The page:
Package `gghdr`

helps to visualize Highest Density Regions (HDR) in one and two dimensions. HDRs are useful in displaying multimodality in the distribution. This work draws inspiration from the the package `hdrcde`

developed by Rob Hyndman and provide a framework for displaying HDRs under `ggplot2`

framework.

You could install the development version from Github using:

```
# install.packages("remotes")
remotes::install_github("Sayani07/gghdr")
```

There are several statistical methods to summarize a distribution by region of the sample space covering certain probability. For example, in a traditional boxplot, the central box bounded by the interquartile range represents 50% coverage and whiskers represent 99% coverage for large samples. The method of summarizing a distribution using highest density regions is useful for analysing multimodal distributions. We illustrate this by exploring the data set `faithful`

which contains the waiting time and duration of eruptions for the old faithful geyser in the Yellowstone National Park, USA.

```
library(ggplot2)
ggplot(faithful, aes(y=eruptions)) + geom_boxplot()
```

We can use `geom_hdr_boxplot`

to display the same variable. Along with displaying the 99% and 50% highest density regions, it also shows the local mode in each of the regions. This shows that eruption times are likely to be around 4.5 minutes or 2 minutes, but rarely for around 3 minutes. This insight was not apparent in the above boxplot.

```
library(gghdr)
library(ggplot2)
ggplot(faithful, aes(y = eruptions)) +
geom_hdr_boxplot(prob = c(.5, 0.99), fill = "blue") +
theme_minimal()
```

It can be interesting to supplement a scatterplot with marginal distributions of one or both variables to enhance insights into the relationship between the two variables. This is possible through `geom_hdr_rug`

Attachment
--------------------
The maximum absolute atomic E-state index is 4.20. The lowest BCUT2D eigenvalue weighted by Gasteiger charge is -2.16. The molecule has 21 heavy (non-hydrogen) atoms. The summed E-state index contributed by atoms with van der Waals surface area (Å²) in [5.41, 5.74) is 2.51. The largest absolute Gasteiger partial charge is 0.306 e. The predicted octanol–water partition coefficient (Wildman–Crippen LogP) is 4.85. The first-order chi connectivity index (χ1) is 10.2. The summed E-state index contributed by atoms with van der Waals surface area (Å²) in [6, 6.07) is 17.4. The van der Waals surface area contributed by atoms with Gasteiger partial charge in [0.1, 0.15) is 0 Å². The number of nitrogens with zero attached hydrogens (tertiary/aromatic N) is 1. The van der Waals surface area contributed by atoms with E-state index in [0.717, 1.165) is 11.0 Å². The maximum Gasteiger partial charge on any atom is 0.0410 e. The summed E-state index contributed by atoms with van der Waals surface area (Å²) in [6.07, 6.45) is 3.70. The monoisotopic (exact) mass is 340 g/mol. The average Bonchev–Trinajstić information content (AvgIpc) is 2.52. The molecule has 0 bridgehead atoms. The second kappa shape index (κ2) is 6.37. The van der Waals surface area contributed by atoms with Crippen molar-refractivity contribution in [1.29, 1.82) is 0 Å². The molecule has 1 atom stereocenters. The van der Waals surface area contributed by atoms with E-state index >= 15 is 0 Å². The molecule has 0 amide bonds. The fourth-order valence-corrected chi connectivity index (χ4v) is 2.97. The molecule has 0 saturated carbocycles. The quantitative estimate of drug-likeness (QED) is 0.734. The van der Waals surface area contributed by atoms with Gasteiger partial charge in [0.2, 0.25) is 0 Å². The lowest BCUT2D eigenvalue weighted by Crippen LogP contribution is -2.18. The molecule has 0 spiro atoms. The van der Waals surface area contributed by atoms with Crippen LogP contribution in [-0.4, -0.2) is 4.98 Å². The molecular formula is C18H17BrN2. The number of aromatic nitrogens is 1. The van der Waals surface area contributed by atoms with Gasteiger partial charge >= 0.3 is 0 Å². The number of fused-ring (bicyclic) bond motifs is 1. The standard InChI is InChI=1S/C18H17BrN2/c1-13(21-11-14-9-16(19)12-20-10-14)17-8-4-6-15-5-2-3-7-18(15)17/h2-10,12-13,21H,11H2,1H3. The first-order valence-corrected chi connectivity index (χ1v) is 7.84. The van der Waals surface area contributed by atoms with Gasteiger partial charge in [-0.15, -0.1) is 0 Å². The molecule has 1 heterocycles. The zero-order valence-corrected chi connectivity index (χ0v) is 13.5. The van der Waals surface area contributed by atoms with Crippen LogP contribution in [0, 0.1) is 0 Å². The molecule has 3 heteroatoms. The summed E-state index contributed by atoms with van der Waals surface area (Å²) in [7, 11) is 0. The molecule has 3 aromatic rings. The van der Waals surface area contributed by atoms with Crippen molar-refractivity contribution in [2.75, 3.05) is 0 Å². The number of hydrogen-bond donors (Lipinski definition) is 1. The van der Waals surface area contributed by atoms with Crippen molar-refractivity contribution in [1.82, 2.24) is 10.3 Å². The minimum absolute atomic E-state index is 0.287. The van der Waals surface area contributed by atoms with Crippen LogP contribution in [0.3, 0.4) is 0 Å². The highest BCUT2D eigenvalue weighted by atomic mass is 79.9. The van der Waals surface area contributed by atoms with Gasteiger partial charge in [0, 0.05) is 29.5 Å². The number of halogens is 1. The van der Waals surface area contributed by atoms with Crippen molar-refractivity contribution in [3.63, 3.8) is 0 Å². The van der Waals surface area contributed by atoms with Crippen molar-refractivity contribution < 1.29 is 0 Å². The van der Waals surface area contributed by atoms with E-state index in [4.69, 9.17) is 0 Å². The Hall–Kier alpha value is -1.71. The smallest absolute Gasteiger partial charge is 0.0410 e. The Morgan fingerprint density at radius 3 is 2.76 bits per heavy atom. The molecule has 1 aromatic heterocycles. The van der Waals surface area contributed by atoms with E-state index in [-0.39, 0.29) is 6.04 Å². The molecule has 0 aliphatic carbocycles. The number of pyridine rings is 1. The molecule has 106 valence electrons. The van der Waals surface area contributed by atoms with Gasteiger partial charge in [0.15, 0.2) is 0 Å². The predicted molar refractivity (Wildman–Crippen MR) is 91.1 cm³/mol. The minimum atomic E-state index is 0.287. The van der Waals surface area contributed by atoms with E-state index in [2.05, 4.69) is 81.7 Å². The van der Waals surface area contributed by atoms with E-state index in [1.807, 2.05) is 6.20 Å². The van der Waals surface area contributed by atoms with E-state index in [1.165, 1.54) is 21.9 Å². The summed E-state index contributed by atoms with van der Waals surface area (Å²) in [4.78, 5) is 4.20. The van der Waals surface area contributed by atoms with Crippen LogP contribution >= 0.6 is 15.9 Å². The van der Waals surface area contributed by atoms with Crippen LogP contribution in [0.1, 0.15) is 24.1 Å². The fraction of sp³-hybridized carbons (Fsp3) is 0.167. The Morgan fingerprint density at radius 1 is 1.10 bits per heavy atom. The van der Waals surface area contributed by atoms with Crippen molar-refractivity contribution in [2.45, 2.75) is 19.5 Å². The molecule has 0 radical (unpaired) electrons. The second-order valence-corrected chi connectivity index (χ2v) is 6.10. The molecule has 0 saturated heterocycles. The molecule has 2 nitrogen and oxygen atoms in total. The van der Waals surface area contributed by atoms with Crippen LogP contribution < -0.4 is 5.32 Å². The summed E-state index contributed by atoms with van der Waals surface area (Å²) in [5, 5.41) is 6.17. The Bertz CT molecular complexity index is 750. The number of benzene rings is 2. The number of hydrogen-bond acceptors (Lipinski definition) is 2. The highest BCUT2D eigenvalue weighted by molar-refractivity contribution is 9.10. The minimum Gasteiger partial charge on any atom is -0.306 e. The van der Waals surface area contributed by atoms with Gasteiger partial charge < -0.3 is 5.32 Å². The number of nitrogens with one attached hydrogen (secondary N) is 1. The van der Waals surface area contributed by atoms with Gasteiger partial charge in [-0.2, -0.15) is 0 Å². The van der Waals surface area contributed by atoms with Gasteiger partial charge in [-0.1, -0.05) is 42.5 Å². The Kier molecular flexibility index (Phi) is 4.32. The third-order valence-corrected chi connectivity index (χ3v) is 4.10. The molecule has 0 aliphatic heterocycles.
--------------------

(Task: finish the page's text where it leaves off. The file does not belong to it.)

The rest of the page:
. This shows two clear clusters, one with shorter waiting times and shorter eruptions (around 2 minutes) and another with longer waiting times and longer eruptions (around 4.5 minutes). The `geom_hdr_rug`

adds to this information by displaying the highest density region of eruption time covering 50% and 99%.

```
ggplot(faithful) +
geom_point(aes(x = eruptions, y = waiting)) +
geom_hdr_rug(aes(x = eruptions), prob = c(0.99, 0.5), fill = "blue")
```

The previous example can be extended to allow displaying the scatterplot with points coloured according to the bivariate highest density regions using `hdr_bin`

.`hdr_bin`

can also be mapped to only the x-axis or y-axis to show the marginal distribution of any one variable. This figure enriches the information in the scatterplot by emphasizing the highest bivariate density regions covering 50%, 90%, 99%, and more than 99% coverage.

```
ggplot(data = faithful, aes(x = waiting, y=eruptions)) +
geom_point(aes(colour = hdr_bin(x = waiting, y = eruptions))) +
scale_colour_viridis_d(direction = -1)
```

You can read more about gghdr in the vignette.